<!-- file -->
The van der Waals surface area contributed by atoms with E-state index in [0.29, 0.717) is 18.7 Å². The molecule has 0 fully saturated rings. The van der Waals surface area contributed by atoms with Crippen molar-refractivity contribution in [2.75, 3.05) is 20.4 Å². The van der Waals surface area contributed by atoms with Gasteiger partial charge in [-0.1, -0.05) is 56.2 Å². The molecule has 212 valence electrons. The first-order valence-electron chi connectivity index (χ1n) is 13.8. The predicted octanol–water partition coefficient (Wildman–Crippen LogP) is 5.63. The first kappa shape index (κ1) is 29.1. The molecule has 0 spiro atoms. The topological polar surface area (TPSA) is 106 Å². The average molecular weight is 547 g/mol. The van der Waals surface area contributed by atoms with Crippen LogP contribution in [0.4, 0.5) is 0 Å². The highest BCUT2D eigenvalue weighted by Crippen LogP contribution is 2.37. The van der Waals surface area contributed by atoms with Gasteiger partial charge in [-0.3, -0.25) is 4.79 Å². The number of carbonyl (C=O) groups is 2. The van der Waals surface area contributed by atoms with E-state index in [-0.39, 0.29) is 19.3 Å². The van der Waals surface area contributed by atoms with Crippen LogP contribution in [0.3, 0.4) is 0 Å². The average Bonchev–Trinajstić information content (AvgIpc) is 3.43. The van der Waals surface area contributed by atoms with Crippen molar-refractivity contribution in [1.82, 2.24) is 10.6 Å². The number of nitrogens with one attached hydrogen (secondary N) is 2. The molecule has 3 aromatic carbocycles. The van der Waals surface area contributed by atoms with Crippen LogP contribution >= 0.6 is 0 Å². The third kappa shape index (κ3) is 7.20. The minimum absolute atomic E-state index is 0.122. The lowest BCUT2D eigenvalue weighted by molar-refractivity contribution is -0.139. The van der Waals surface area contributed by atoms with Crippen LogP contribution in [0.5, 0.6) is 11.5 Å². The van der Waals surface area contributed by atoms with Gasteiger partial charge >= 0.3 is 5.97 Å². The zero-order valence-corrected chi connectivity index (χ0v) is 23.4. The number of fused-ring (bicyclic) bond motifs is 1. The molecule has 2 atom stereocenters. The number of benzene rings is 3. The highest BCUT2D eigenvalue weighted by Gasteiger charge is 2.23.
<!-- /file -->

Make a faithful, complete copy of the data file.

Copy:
The van der Waals surface area contributed by atoms with E-state index in [0.29, 0.717) is 18.7 Å². The molecule has 0 fully saturated rings. The van der Waals surface area contributed by atoms with Crippen molar-refractivity contribution in [2.75, 3.05) is 20.4 Å². The van der Waals surface area contributed by atoms with Gasteiger partial charge in [-0.1, -0.05) is 56.2 Å². The molecule has 212 valence electrons. The first-order valence-electron chi connectivity index (χ1n) is 13.8. The predicted octanol–water partition coefficient (Wildman–Crippen LogP) is 5.63. The first kappa shape index (κ1) is 29.1. The molecule has 0 spiro atoms. The topological polar surface area (TPSA) is 106 Å². The average molecular weight is 547 g/mol. The van der Waals surface area contributed by atoms with Crippen LogP contribution in [0.4, 0.5) is 0 Å². The highest BCUT2D eigenvalue weighted by Crippen LogP contribution is 2.37. The van der Waals surface area contributed by atoms with Gasteiger partial charge in [-0.3, -0.25) is 4.79 Å². The number of carbonyl (C=O) groups is 2. The van der Waals surface area contributed by atoms with E-state index in [-0.39, 0.29) is 19.3 Å². The van der Waals surface area contributed by atoms with Crippen LogP contribution in [0.3, 0.4) is 0 Å². The average Bonchev–Trinajstić information content (AvgIpc) is 3.43. The van der Waals surface area contributed by atoms with Crippen molar-refractivity contribution in [1.82, 2.24) is 10.6 Å². The number of nitrogens with one attached hydrogen (secondary N) is 2. The molecule has 3 aromatic carbocycles. The van der Waals surface area contributed by atoms with Crippen LogP contribution >= 0.6 is 0 Å². The third kappa shape index (κ3) is 7.20. The minimum absolute atomic E-state index is 0.122. The lowest BCUT2D eigenvalue weighted by molar-refractivity contribution is -0.139. The van der Waals surface area contributed by atoms with Crippen LogP contribution in [0.5, 0.6) is 11.5 Å². The van der Waals surface area contributed by atoms with Gasteiger partial charge >= 0.3 is 5.97 Å². The zero-order valence-corrected chi connectivity index (χ0v) is 23.4. The number of fused-ring (bicyclic) bond motifs is 1. The molecule has 2 atom stereocenters. The number of benzene rings is 3. The highest BCUT2D eigenvalue weighted by Gasteiger charge is 2.23.